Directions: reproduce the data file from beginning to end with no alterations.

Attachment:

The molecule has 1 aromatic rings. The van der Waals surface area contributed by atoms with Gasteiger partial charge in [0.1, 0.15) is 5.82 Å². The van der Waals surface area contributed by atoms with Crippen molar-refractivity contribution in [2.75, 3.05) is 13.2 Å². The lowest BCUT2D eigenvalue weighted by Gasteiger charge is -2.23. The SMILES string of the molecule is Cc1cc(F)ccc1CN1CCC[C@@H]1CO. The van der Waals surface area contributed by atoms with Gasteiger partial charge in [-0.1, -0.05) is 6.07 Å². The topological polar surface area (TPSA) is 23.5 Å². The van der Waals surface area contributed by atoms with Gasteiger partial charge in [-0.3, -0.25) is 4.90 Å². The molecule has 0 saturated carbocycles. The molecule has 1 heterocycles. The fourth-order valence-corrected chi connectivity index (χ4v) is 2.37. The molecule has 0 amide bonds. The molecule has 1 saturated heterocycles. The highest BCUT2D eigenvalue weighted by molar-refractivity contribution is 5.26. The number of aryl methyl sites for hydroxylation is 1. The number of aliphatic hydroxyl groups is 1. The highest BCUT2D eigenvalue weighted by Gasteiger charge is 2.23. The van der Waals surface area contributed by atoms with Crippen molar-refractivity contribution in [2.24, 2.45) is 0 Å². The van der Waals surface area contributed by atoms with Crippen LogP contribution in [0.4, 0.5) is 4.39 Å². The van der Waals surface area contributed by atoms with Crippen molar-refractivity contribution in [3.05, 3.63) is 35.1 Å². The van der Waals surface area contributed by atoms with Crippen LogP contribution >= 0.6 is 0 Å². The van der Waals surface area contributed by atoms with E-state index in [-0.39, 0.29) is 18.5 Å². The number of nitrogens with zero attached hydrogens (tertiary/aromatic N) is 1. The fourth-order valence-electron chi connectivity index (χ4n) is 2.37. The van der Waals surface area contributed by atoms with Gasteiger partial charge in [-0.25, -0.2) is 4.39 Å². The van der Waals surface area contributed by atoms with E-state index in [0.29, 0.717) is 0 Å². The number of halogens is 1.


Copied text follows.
The molecule has 1 aromatic rings. The van der Waals surface area contributed by atoms with Gasteiger partial charge in [0.1, 0.15) is 5.82 Å². The van der Waals surface area contributed by atoms with Crippen molar-refractivity contribution in [2.75, 3.05) is 13.2 Å². The lowest BCUT2D eigenvalue weighted by Gasteiger charge is -2.23. The SMILES string of the molecule is Cc1cc(F)ccc1CN1CCC[C@@H]1CO. The van der Waals surface area contributed by atoms with Gasteiger partial charge in [-0.1, -0.05) is 6.07 Å². The topological polar surface area (TPSA) is 23.5 Å². The van der Waals surface area contributed by atoms with Gasteiger partial charge in [-0.3, -0.25) is 4.90 Å². The molecule has 0 saturated carbocycles. The molecule has 1 heterocycles. The fourth-order valence-corrected chi connectivity index (χ4v) is 2.37. The molecule has 0 amide bonds. The molecule has 1 saturated heterocycles. The highest BCUT2D eigenvalue weighted by molar-refractivity contribution is 5.26. The number of aryl methyl sites for hydroxylation is 1. The number of aliphatic hydroxyl groups is 1. The highest BCUT2D eigenvalue weighted by Gasteiger charge is 2.23. The van der Waals surface area contributed by atoms with Crippen molar-refractivity contribution in [2.24, 2.45) is 0 Å². The van der Waals surface area contributed by atoms with Crippen LogP contribution in [0.4, 0.5) is 4.39 Å². The van der Waals surface area contributed by atoms with Crippen molar-refractivity contribution in [3.05, 3.63) is 35.1 Å². The van der Waals surface area contributed by atoms with Crippen LogP contribution >= 0.6 is 0 Å². The van der Waals surface area contributed by atoms with E-state index in [-0.39, 0.29) is 18.5 Å². The number of nitrogens with zero attached hydrogens (tertiary/aromatic N) is 1. The fourth-order valence-electron chi connectivity index (χ4n) is 2.37. The van der Waals surface area contributed by atoms with Gasteiger partial charge in [-0.25, -0.2) is 4.39 Å². The van der Waals surface area contributed by atoms with E-state index in [0.29, 0.717) is 0 Å². The number of halogens is 1.